What does all of this mean for brickworld and the trampoline? Well, to the extent that your faith resembles that of those who started the story, you are in communion with the saints. When your beliefs deviate from orthodoxy, you have broken communion with the saints. Because controversy remains with regard to biblical interpretation, there will always be a little "spring" to the faith. But if you stretch the springs too far, they break. That's when the trampoline is no longer any fun.

We can't know the teachings of Jesus 100%, but we can know it well enough. With that as our starting point, we can begin to build a trampoline that will be able to support the weight of the church.

Tuesday, February 6, 2007

Awaiting Redemption and "Spiritual Remorse"

It's often said in the circle that I grew up in that Satan attacks you the most right after a spiritual victory. The idea is often attributed to Charles Spurgeon, but I am not sure if it really goes back to him. True to the observation--times of spiritual lows often follow on the tail of spiritual victories. However, I have an alternate explanation as to why this might be based on my own experience--what I call "spiritual remorse."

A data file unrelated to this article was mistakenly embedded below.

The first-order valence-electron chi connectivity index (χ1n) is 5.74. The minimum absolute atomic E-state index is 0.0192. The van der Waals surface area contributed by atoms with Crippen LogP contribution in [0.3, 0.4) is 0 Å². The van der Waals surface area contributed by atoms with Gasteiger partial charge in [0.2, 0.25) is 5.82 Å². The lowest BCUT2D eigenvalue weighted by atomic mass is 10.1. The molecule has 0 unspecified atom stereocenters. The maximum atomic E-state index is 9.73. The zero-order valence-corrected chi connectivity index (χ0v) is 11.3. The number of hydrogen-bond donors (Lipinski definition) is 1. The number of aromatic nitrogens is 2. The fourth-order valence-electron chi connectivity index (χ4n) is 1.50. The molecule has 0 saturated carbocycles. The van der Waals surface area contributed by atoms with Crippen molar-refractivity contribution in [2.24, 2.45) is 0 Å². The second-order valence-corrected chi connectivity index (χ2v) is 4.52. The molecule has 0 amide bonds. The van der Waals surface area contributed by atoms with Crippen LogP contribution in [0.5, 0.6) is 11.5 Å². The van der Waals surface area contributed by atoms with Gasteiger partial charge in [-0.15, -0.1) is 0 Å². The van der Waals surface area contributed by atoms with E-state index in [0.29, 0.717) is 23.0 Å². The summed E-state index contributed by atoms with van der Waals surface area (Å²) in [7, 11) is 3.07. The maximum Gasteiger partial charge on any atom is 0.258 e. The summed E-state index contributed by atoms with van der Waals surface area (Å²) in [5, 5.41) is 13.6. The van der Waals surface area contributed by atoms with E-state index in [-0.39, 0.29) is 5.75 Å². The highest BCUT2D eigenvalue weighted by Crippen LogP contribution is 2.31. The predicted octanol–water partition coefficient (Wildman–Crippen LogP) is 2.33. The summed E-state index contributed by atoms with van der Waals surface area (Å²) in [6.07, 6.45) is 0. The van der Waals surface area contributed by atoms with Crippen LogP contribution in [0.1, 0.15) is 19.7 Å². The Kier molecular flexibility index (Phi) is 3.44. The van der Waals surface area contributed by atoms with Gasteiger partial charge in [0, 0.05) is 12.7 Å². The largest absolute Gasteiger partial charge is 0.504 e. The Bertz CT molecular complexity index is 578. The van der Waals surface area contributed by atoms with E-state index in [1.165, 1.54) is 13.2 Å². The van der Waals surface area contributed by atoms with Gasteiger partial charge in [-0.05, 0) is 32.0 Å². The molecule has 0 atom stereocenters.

Have you ever seen something in a store that you just "had to have"? I get this feeling mostly from books and music, and sometimes I succumb to the temptation to buy on impulse. Usually I feel bad about it afterward--a classic case of "buyer's remorse." But that's how things work. How often to we plan and save for some item--be it a house, a car, a stereo, whatever--with eager anticipation, only to experience buyer's remorse when we have pulled the trigger on the purchase? I think we've all felt that way before.

But the empty feeling accompanying buyer's remorse isn't limited to gathering material things. It also accompanies major life events. I remember thinking that once I graduated from high school, life would be good. Then it was college. Then it was getting married. Now it's getting a house. I keep setting goals, thinking that accomplishing these goals will make me happy. But they never do. (Granted, these things usually give a temporary sense of happiness, but it isn't lasting, just like that new car feels good for a little while and then loses its luster.)

My latest experience of let down has been related to graduating from seminary and moving to Washington. For six years, my wife and I longed for that day when I would be done with school. We hoped and prayed that we would be able to get a job in Washington, thinking that then we would be truly happy. So here I am, in Washington, with a great job and everything we wanted, yet I am not content. I hoped for this for so long and now that I have it, I don't know what to do.